"Both the state and Moore's physician have roles in determining what medical measures are necessary to "correct or ameliorate" Moore's medical conditions," according to the ruling. The case was returned to district court for a rehearing."

The court ruled that the states physicians get to review the case as well and give their input, then they kicked it back to the original court to decide the merits of the case.

There has to be some sort of barrier to abuse or there will be people getting liposuction and breast implants on the states dime because their doc says its needed for their health.

they didn't in any way say that the insurance company gets to determine whats necessary only that they get a seat at the table in the decision. Yes this can and likely will be abused but it would be abused were they to say the state has no say in it as well.

there is no mention of the weighting of either sides opinion in the ruling other than the writers opinion of what it means.

I would love to see the actual ruling.
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madfloridian Donating Member (1000+ posts) Send PM | Profile | Ignore Sun Apr-26-09 12:11 PM
Response to Reply #7
13. "State-run insurance plans for the poor and disabled"
It is their insurance source. These companies, whatever you want to call them...state, insurance...will get the final word over the poor and needy perhaps.

SO in reality it is not misleading. It IS their insurance.
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D-Lee Donating Member (457 posts) Send PM | Profile | Ignore Sun Apr-26-09 08:32 AM
Response to Original message
9. A State Medicaid rule was applied -- not really an "insurance" issue
Medicaid runs by service menu listing adopted by each state, which varies from state to state. With the budget problems of state governments, cut backs in what is covered is something likely to be seen in many instances.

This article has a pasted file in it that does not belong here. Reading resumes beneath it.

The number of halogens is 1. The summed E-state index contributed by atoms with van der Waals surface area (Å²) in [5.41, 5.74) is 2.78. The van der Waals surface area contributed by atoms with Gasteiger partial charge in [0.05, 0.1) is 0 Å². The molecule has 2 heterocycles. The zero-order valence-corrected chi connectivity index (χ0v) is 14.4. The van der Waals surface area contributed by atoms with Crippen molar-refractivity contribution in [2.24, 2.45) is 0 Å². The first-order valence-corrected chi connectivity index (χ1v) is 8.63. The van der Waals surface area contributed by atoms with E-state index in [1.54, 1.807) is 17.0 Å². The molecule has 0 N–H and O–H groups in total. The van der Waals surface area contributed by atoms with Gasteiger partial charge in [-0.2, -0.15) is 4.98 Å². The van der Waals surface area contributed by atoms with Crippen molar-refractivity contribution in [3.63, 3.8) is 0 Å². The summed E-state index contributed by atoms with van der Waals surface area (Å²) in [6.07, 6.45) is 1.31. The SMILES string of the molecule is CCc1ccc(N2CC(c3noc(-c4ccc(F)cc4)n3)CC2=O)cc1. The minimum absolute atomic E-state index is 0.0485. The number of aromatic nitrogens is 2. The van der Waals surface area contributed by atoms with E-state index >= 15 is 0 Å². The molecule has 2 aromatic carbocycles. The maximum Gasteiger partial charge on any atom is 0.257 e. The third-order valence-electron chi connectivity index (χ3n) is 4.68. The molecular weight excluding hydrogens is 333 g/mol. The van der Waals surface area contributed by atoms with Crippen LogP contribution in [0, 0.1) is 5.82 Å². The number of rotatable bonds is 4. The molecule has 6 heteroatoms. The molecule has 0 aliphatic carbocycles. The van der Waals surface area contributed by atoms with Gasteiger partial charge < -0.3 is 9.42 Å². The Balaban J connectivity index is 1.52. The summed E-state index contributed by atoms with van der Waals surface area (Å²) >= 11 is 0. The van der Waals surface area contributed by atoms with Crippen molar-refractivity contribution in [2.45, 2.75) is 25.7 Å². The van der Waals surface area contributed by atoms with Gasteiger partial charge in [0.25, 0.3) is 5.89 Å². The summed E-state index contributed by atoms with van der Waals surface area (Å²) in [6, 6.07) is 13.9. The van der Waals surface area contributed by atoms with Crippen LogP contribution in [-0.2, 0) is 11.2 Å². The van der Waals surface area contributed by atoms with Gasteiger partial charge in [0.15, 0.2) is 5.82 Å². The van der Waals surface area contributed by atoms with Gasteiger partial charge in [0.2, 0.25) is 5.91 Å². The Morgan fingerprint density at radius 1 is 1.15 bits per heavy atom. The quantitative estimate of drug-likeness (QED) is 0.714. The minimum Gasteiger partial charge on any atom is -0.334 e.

Further, even Medicare permits declining compensation for treatments found not to be "medically necessary."

This is not an issue regarding private insurance plans.

Not in favor of the policies, just saying for information purposes ...
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ProgressiveProfessor Donating Member (1000+ posts) Send PM | Profile | Ignore Sun Apr-26-09 08:36 AM
Response to Reply #9
11. So you are saying that the state run health care denied her what the doctor said was needed
Edited on Sun Apr-26-09 08:36 AM by ProgressiveProfessor
This is not going to sit well with the rest of the thread
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madfloridian Donating Member (1000+ posts) Send PM | Profile | Ignore Sun Apr-26-09 12:10 PM
Response to Reply #9
12. "State-run insurance plans for the poor and disabled"
The article used those words. That IS the insurance plan for Medicaid people...it is just about all they have.

The "state-run" insurance plan gets to have the final say.

You can be technical, whatever.....the patients are getting screwed by their "State-run insurance plans for the poor and disabled"
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Mithreal Donating Member (1000+ posts) Send PM | Profile | Ignore Mon Apr-27-09 12:39 AM
Response to Original message
14. Kick nt